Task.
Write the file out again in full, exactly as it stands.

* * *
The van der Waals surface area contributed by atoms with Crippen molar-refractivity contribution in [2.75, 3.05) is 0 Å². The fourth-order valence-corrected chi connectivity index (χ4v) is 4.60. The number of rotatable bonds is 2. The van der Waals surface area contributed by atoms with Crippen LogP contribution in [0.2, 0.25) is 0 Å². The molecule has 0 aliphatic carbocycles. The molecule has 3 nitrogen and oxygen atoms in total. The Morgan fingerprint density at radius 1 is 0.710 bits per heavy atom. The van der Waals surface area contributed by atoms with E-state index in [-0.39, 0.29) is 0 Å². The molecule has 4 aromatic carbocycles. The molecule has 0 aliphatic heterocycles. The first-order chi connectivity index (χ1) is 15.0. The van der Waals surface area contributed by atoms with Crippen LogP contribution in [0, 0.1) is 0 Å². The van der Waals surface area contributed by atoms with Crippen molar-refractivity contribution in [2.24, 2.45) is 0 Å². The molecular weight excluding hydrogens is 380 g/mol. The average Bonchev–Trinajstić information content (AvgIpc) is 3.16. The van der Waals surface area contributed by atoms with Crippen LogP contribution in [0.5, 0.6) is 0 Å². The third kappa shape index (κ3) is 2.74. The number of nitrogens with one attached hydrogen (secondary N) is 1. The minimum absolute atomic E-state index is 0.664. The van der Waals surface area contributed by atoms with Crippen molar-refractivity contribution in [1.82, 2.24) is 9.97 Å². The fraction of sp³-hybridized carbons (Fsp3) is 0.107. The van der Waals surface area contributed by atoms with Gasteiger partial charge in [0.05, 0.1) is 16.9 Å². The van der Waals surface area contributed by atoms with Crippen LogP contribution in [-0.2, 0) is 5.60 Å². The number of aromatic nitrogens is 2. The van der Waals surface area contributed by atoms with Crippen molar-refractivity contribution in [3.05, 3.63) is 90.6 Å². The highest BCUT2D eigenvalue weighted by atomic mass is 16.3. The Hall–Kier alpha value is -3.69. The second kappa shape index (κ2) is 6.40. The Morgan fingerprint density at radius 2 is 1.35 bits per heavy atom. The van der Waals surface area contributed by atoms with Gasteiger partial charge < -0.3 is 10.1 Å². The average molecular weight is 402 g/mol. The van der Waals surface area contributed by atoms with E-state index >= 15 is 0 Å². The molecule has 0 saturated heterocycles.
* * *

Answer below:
The van der Waals surface area contributed by atoms with Crippen molar-refractivity contribution in [2.75, 3.05) is 0 Å². The fourth-order valence-corrected chi connectivity index (χ4v) is 4.60. The number of rotatable bonds is 2. The van der Waals surface area contributed by atoms with Crippen LogP contribution in [0.2, 0.25) is 0 Å². The molecule has 0 aliphatic carbocycles. The molecule has 3 nitrogen and oxygen atoms in total. The Morgan fingerprint density at radius 1 is 0.710 bits per heavy atom. The van der Waals surface area contributed by atoms with E-state index in [-0.39, 0.29) is 0 Å². The molecule has 4 aromatic carbocycles. The molecule has 0 aliphatic heterocycles. The first-order chi connectivity index (χ1) is 15.0. The van der Waals surface area contributed by atoms with Crippen LogP contribution in [0, 0.1) is 0 Å². The van der Waals surface area contributed by atoms with Crippen molar-refractivity contribution in [2.24, 2.45) is 0 Å². The molecular weight excluding hydrogens is 380 g/mol. The average Bonchev–Trinajstić information content (AvgIpc) is 3.16. The van der Waals surface area contributed by atoms with Crippen LogP contribution in [0.5, 0.6) is 0 Å². The third kappa shape index (κ3) is 2.74. The number of nitrogens with one attached hydrogen (secondary N) is 1. The minimum absolute atomic E-state index is 0.664. The van der Waals surface area contributed by atoms with Crippen molar-refractivity contribution in [1.82, 2.24) is 9.97 Å². The fraction of sp³-hybridized carbons (Fsp3) is 0.107. The van der Waals surface area contributed by atoms with Gasteiger partial charge in [0.05, 0.1) is 16.9 Å². The van der Waals surface area contributed by atoms with Crippen LogP contribution in [-0.2, 0) is 5.60 Å². The number of aromatic nitrogens is 2. The van der Waals surface area contributed by atoms with Crippen molar-refractivity contribution in [3.05, 3.63) is 90.6 Å². The highest BCUT2D eigenvalue weighted by atomic mass is 16.3. The Hall–Kier alpha value is -3.69. The second kappa shape index (κ2) is 6.40. The Morgan fingerprint density at radius 2 is 1.35 bits per heavy atom. The van der Waals surface area contributed by atoms with Gasteiger partial charge < -0.3 is 10.1 Å². The average molecular weight is 402 g/mol. The van der Waals surface area contributed by atoms with E-state index >= 15 is 0 Å². The molecule has 0 saturated heterocycles.